Well, I'm taking slow-blogging to new heights. :)
|Ropes course with the fam on vacation in NH|
One thing that gets on my nerves is when people throw around the idea that because of TV (or the internet) kids have shorter attention spans than they ever had before. You know, when people say it authoritatively in a how-to-write-for-children book, without citing any evidence.
By making that sort of assumption, that children are being damaged by the progress of media, you might as well stuff 'em into a teapot.
It may be true that attention-deficit issues with children are on the rise, but let's face it, that's a chemical process in the brain. I don't think people have found a causal effect between that and TV or computers. And, it has been shown that kids with ADHD can actually "hyper focus" when they find something compelling to focus on.
That's the point, right? Give kids something compelling to focus on.
I do think that it is true that there are different sources of entertainment that can lure our kids away from books, but the takeaway for us writers is that in order to compete with these games, shows and interactive experiences, we need to grab the reader on the first sentence, and hold their interest through the whole book. Which is why writing for young readers is so darn intriguing in the first place. Want a challenge? Try to write a novel for today's youth. They expect the best. It's our job to give it to them.
My kids don't zone out after 12 minutes because they have been trained by the TV and commercials (in fact, the commercials are more compelling to my kids than the show, most times). They don't stop focusing on interesting things after a few moments and drift away. They aren't less inclined to focus. They just have more to chose from.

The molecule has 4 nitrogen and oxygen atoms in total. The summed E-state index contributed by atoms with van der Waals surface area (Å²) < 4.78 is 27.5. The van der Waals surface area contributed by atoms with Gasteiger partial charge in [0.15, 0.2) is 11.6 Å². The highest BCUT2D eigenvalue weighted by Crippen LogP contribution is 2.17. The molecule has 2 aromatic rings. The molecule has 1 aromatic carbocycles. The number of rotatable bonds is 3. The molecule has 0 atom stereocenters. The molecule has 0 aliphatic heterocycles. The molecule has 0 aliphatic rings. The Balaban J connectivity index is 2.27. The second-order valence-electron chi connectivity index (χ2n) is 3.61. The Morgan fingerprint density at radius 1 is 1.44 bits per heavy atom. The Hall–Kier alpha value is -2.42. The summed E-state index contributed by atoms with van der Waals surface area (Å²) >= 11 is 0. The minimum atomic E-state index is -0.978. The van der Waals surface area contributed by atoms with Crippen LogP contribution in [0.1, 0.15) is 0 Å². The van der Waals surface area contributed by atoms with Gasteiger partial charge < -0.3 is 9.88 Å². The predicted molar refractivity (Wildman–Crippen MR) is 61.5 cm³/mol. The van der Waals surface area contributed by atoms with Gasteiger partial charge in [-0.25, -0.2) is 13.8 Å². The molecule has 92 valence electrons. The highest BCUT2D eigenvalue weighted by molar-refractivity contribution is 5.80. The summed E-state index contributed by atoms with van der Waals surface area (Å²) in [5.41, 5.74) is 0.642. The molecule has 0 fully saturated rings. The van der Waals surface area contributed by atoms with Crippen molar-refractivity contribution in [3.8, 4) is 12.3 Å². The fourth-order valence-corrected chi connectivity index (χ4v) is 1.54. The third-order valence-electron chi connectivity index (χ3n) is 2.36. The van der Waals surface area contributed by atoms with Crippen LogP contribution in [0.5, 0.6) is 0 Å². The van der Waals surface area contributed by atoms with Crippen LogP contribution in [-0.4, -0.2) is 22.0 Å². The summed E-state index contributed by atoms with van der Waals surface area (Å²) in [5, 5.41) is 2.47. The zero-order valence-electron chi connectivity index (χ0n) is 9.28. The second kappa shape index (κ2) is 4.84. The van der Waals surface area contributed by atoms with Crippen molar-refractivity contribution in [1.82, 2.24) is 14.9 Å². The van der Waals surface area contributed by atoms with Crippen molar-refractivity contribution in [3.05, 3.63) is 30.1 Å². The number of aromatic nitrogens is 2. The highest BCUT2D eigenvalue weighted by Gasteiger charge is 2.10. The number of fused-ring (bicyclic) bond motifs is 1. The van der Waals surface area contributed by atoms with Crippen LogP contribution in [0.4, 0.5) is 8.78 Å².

We need to learn from the experts in the gaming field, like Jane McGonigal, and write in a way that gives kids positive feedback and a real interaction with our books, either figuratively, if we are writing traditional stories, or literally, like Patrick Carman. (The video clips of Skeleton Creek scared the bejeesus out of my eldest. Because he didn't listen to his mother. I'm just saying.)
But let's not assume that our kids are becoming less because they have more to interest them. Let's give them the more (which I believe today's authors, in general, are accomplishing).
Take my nine-year-old son, for instance.
|Give me s'more!|
Some might say that he doesn't have the attention span for reading, because he tends not to choose books at his reading level. He sees a full page of text and turns away. But it's not attention span that is his problem--(I don't happen to think he has a problem, thank you very much, teapot stuffers)--but that he is an auditory/sensory learner, and not a visual learner. So most age-appropriate books are, by definition, not his cup of tea. But give him an Alvin Ho book, and he won't put it down. For him, humor is the carrot that will pull him through an entire book.
As a writer, you don't necessarily have to hook my son. (Although the fist fight that ensued in the back seat of my car when I tossed Anna's ARC of My Sort-of Fairy Tale Ending to my kids shows that she has. I'm talking FIST FIGHT where I had to pull the car over and physically separate the kids. Thanks, Anna. #MyBoysReadGirlBooks #TheyArePassionateAboutBooks #MyDaughterWonTheFight)
But you do have to know what type of kid you are hooking, and then hook them the whole way through. Don't let 'em off the line.
And, as if I haven't mixed enough metaphors in this post, I'm encouraging you to make your own path, when it comes to writing books, and not write under the fear that children don't have the attention span to pick up a book and read anymore. You make the path!
And, now for our regularly scheduled commercial: If anyone wants help with the path, we have an All Things Picture Book group meeting at the Writers' Loft in Sherborn on Thursday night this week, and a Craft Chat on Character on July 23rd, also in the evening. Here's the link. Join us!